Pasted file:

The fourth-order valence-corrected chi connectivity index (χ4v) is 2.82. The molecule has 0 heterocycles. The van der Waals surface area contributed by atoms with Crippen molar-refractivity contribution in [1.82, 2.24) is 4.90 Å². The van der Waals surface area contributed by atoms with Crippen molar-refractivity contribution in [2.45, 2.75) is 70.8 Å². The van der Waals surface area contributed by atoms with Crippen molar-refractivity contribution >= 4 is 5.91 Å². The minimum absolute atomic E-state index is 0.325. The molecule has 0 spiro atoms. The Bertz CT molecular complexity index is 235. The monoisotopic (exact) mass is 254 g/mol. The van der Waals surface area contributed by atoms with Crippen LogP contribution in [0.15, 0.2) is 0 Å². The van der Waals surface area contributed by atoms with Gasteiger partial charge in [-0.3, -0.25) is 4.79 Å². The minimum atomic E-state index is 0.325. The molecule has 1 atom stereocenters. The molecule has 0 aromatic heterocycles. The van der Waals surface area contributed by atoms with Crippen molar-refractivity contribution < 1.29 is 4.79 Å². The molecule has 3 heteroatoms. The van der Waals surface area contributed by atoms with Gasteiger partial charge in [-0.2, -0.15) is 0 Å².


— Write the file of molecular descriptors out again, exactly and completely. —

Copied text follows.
The fourth-order valence-corrected chi connectivity index (χ4v) is 2.82. The molecule has 0 heterocycles. The van der Waals surface area contributed by atoms with Crippen molar-refractivity contribution in [1.82, 2.24) is 4.90 Å². The van der Waals surface area contributed by atoms with Crippen molar-refractivity contribution in [2.45, 2.75) is 70.8 Å². The van der Waals surface area contributed by atoms with Crippen molar-refractivity contribution >= 4 is 5.91 Å². The minimum absolute atomic E-state index is 0.325. The molecule has 0 spiro atoms. The Bertz CT molecular complexity index is 235. The monoisotopic (exact) mass is 254 g/mol. The van der Waals surface area contributed by atoms with Crippen LogP contribution in [0.15, 0.2) is 0 Å². The van der Waals surface area contributed by atoms with Gasteiger partial charge in [-0.3, -0.25) is 4.79 Å². The minimum atomic E-state index is 0.325. The molecule has 1 atom stereocenters. The molecule has 0 aromatic heterocycles. The van der Waals surface area contributed by atoms with Crippen molar-refractivity contribution < 1.29 is 4.79 Å². The molecule has 3 heteroatoms. The van der Waals surface area contributed by atoms with Gasteiger partial charge in [-0.2, -0.15) is 0 Å².